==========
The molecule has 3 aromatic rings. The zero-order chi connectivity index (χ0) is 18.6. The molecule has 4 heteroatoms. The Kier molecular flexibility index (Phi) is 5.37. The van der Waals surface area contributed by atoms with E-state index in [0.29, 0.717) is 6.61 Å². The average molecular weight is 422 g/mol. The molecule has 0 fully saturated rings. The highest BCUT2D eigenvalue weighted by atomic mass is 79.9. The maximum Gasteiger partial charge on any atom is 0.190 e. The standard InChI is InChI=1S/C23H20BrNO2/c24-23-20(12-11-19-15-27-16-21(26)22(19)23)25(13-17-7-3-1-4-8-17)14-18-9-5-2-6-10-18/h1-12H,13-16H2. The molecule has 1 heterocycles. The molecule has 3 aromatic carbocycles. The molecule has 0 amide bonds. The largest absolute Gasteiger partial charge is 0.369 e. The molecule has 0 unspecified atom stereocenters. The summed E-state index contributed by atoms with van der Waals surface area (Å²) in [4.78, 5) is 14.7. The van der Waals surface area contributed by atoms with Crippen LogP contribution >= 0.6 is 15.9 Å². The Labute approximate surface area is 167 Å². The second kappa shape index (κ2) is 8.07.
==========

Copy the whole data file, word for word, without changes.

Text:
The molecule has 3 aromatic rings. The zero-order chi connectivity index (χ0) is 18.6. The molecule has 4 heteroatoms. The Kier molecular flexibility index (Phi) is 5.37. The van der Waals surface area contributed by atoms with E-state index in [0.29, 0.717) is 6.61 Å². The average molecular weight is 422 g/mol. The molecule has 0 fully saturated rings. The highest BCUT2D eigenvalue weighted by atomic mass is 79.9. The maximum Gasteiger partial charge on any atom is 0.190 e. The standard InChI is InChI=1S/C23H20BrNO2/c24-23-20(12-11-19-15-27-16-21(26)22(19)23)25(13-17-7-3-1-4-8-17)14-18-9-5-2-6-10-18/h1-12H,13-16H2. The molecule has 1 heterocycles. The molecule has 3 aromatic carbocycles. The molecule has 0 amide bonds. The largest absolute Gasteiger partial charge is 0.369 e. The molecule has 0 unspecified atom stereocenters. The summed E-state index contributed by atoms with van der Waals surface area (Å²) in [4.78, 5) is 14.7. The van der Waals surface area contributed by atoms with Crippen LogP contribution >= 0.6 is 15.9 Å². The Labute approximate surface area is 167 Å². The second kappa shape index (κ2) is 8.07.